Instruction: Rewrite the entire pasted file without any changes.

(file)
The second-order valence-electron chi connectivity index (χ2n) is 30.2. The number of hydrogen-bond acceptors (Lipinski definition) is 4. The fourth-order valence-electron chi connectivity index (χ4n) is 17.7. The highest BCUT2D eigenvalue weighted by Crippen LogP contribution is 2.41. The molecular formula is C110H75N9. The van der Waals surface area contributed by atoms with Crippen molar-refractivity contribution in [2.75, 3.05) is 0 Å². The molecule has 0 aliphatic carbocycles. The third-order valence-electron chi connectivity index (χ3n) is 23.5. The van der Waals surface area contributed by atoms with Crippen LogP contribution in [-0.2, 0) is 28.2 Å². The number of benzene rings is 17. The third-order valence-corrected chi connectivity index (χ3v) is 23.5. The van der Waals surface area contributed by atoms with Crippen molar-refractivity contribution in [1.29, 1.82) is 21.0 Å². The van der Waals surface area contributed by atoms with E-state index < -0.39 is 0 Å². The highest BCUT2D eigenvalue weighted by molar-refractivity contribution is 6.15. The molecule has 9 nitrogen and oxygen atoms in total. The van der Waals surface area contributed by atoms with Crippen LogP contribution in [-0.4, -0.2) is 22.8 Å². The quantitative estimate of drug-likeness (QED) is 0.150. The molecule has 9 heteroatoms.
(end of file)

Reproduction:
The second-order valence-electron chi connectivity index (χ2n) is 30.2. The number of hydrogen-bond acceptors (Lipinski definition) is 4. The fourth-order valence-electron chi connectivity index (χ4n) is 17.7. The highest BCUT2D eigenvalue weighted by Crippen LogP contribution is 2.41. The molecular formula is C110H75N9. The van der Waals surface area contributed by atoms with Crippen molar-refractivity contribution in [2.75, 3.05) is 0 Å². The molecule has 0 aliphatic carbocycles. The third-order valence-electron chi connectivity index (χ3n) is 23.5. The van der Waals surface area contributed by atoms with Crippen LogP contribution in [-0.2, 0) is 28.2 Å². The number of benzene rings is 17. The third-order valence-corrected chi connectivity index (χ3v) is 23.5. The van der Waals surface area contributed by atoms with Crippen molar-refractivity contribution in [1.29, 1.82) is 21.0 Å². The van der Waals surface area contributed by atoms with E-state index < -0.39 is 0 Å². The highest BCUT2D eigenvalue weighted by molar-refractivity contribution is 6.15. The molecule has 9 nitrogen and oxygen atoms in total. The van der Waals surface area contributed by atoms with Crippen LogP contribution in [-0.4, -0.2) is 22.8 Å². The quantitative estimate of drug-likeness (QED) is 0.150. The molecule has 9 heteroatoms.